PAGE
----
30 September, 2007

For Years I Labored Under the Delusion that I was a Sword Wielding Varmint

Since living at Mount Hermon I have spent a lot of time watching squirrels. We have an amazing front porch to our house that looks over sea of trees and these trees serve as a romping ground for the squirrels (the fish of the trees). They are quite deft at leaping from branch to branch and precariously lowering themselves to the furthest fruit of the twigs. What’s more, they are territorial little buggers – whenever they see a squirrel that doesn’t belong, they chase it straight out of the trees all the way to the street bellow. You know what else? They make the most bizarre sounds! I don’t really know what I want a squirrel to sound like, (other than a British person) but it certainly was not an angry bird-demon.

But I’m not here to write about squirrels today. Whatever woodland creates I see – be they squirrels, skunks, rats, mice, raccoons, or moles – transport me to the wonderful world of Mossflower. For those of you who had depressing childhoods, allow for me to explain. From the genius of Brian Jacques (story-teller, mouse at heart) comes a world where woodland creatures live together in peace (usually within the confines of Redwall Abbey). However, at times even the most peaceable of Woodlanders (as they refer to themselves) need to take up arms against vermin (such of Cluny the Scourge) and defend freedom, but you can be certain that their will be laughs, feasts (where do they get their milk from?), and riddles along the way. Basically, the Redwall books are some of the greatest fantasy novels ever written.


For a young boy (and later, high school student) a masterful fantasy world is not simply woven together by the author’s word on the page, but also in his heart and mind. I would often daydream about obtuse conversations with moles, teatimes with hares, and the most daring of battles alongside badgers. These daydreams wanted to find a voice, and since I was not about don sable coats and dart about the streets of Milpitas wielding a sword (simply because my mother wouldn’t let me), I did the next logical thing and sought the help of Danny Henson.

I will not go into a lengthy explanation of who Danny Henson is here – as I truly ought to write his biography one of these days – but I will give you a few quick facts:

1. Danny is one of the greatest friends who ever lived
2. Danny loves all living things
3. Danny can take a hit to the head from a cake pan
4. Danny is a big nerd

Danny, thinking that the two of us were popular enough to step away from the social scene for a while, decided that the two of us should participate in a Redwall PALS (Pall ALong Stories) group called WARESS. He went by the moniker of Dacoe and I Scren (a stoat). Oh what glorious online adventures the two of our weapon-touting companions went on – it really was quite fun.

However, what was fun for a sixth grader need not always be the pastime of a sophomore.

We continued writing for WARESS through our junior high careers, but it sort of tapered off in the early years of high school. However, the end of WARESS was not the end of Scren the stoat. For years following the conclusion of our PALS journeys, I continued to receive mail at an email account named after my furry friend – I actually still check it to this day.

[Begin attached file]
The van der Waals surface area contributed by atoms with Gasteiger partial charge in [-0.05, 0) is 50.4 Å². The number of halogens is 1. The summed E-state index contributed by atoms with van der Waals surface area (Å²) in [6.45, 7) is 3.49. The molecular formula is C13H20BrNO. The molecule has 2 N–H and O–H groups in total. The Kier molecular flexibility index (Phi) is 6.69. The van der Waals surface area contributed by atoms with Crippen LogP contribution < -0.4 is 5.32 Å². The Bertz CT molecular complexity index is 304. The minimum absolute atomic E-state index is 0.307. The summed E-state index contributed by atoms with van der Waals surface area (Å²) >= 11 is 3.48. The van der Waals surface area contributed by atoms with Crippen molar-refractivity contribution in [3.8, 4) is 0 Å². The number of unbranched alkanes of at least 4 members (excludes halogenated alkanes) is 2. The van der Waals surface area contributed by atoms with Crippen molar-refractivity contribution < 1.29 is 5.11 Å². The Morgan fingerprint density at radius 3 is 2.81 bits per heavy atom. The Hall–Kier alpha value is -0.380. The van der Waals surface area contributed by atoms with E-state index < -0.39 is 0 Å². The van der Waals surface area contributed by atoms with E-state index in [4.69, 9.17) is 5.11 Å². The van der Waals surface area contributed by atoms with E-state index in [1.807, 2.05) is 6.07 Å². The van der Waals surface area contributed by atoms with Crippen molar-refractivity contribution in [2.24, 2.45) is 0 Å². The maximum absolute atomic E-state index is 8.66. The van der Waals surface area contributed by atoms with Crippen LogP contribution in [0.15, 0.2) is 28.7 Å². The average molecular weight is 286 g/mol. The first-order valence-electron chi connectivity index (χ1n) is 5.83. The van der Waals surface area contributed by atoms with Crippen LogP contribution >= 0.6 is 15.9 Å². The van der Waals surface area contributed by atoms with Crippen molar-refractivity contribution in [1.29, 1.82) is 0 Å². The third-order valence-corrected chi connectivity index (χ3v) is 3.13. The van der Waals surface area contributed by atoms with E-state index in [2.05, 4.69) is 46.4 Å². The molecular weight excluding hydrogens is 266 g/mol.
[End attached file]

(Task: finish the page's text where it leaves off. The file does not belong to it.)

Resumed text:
Upon moving up to Washington during my freshman year, I began living out my fantasies more fulfilling way than I ever could by writing them. I inherited three acres of forest (or trespassed upon them) from my neighbors, and I set about making them safe. There were many a fern felled and path cleared by my machete, thus ensuring freedom for the Woodlanders… but not always. You see, stoats were never really on the side of good, but generally acted more like someone pursuing the American dream of financial success and dominion over others. Granted, Scren was a decent fellow – for a stoat anyways. So, my mind rarely stayed with making paths, but rather dwelled more upon massive battles and sneaking through the brush in pursuit of some tasty vittles that I might pillage to satisfy myself with until I had time to set up camp.

Scren became such a dear friend to me that I even toyed with the idea of getting a painting like that of Jimmy Stewart with a giant, visible, Harvey standing behind him with paw on shoulder. I wanted that painting to be of Scren and me.

So what happened? To tell you the truth, I’m not certain. Perhaps I stopped thinking about Scren when I moved back to California and no longer had a forest in my backyard. Perhaps I realized that girls aren’t particularly attracted to boys who wish they could feast with mice. Or maybe I became too highfalutin to write fantasy and decided to participate in more serious literature. Whatever it was that eventually forced Scren into hiding, I sort of regret it. I do not mean this as some clichéd explanation of losing my innocence, but rather I just want to express that I miss Redwall. Redwall, Narnia, and Middle Earth will always be those safe havens of my childhood that I believe I shall always return to.

So, thank you squirrels for reminding me about the wonderful feasts at Redwall Abbey, but be warned that at any moment your larder may be raided by a more mischievous than evil stoat.

27 September, 2007

Identi-tea Crisis

Aside from being a terrible pun, I realize that I have yet to mention tea on a Blog that allegedly calls tea ‘friend.’ And to remedy this, I will once again make a confession to you. I am a tea-junkie.


My tea consumption has been referred to as ‘snobbery,’ ‘obsession,’ and ‘pathetic,’ but truthfully it is more akin to an addict waiting for their next hit. I believe this to be a genetic flaw on my part – all throughout my childhood, I can clearly recall images of my mother preparing a pot of tea for herself in the morning. And while at the time I was more enchanted by the porcelain animals that came with her boxes of tea, the seed had been planted for my own abusive relationship with tea.